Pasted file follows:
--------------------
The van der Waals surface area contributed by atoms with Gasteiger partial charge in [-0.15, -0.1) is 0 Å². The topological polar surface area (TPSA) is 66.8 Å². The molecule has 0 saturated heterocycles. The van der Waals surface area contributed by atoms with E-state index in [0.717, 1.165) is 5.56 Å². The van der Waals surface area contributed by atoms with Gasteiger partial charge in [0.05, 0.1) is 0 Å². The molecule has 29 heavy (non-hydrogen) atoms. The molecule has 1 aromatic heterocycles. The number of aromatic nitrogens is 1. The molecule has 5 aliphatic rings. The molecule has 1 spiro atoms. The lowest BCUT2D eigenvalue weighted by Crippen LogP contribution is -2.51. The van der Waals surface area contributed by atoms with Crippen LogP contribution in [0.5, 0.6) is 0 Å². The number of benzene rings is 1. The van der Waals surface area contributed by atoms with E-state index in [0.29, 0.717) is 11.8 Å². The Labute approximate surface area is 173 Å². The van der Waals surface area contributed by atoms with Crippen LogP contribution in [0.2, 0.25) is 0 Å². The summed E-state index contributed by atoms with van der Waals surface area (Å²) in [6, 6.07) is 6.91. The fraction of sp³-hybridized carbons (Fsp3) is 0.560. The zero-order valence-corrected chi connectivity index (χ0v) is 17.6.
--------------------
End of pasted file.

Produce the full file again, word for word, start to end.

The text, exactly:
The van der Waals surface area contributed by atoms with Gasteiger partial charge in [-0.15, -0.1) is 0 Å². The topological polar surface area (TPSA) is 66.8 Å². The molecule has 0 saturated heterocycles. The van der Waals surface area contributed by atoms with E-state index in [0.717, 1.165) is 5.56 Å². The van der Waals surface area contributed by atoms with Gasteiger partial charge in [0.05, 0.1) is 0 Å². The molecule has 29 heavy (non-hydrogen) atoms. The molecule has 1 aromatic heterocycles. The number of aromatic nitrogens is 1. The molecule has 5 aliphatic rings. The molecule has 1 spiro atoms. The lowest BCUT2D eigenvalue weighted by Crippen LogP contribution is -2.51. The van der Waals surface area contributed by atoms with Crippen LogP contribution in [0.5, 0.6) is 0 Å². The number of benzene rings is 1. The van der Waals surface area contributed by atoms with E-state index in [0.29, 0.717) is 11.8 Å². The Labute approximate surface area is 173 Å². The van der Waals surface area contributed by atoms with Crippen LogP contribution in [0.2, 0.25) is 0 Å². The summed E-state index contributed by atoms with van der Waals surface area (Å²) in [6, 6.07) is 6.91. The fraction of sp³-hybridized carbons (Fsp3) is 0.560. The zero-order valence-corrected chi connectivity index (χ0v) is 17.6.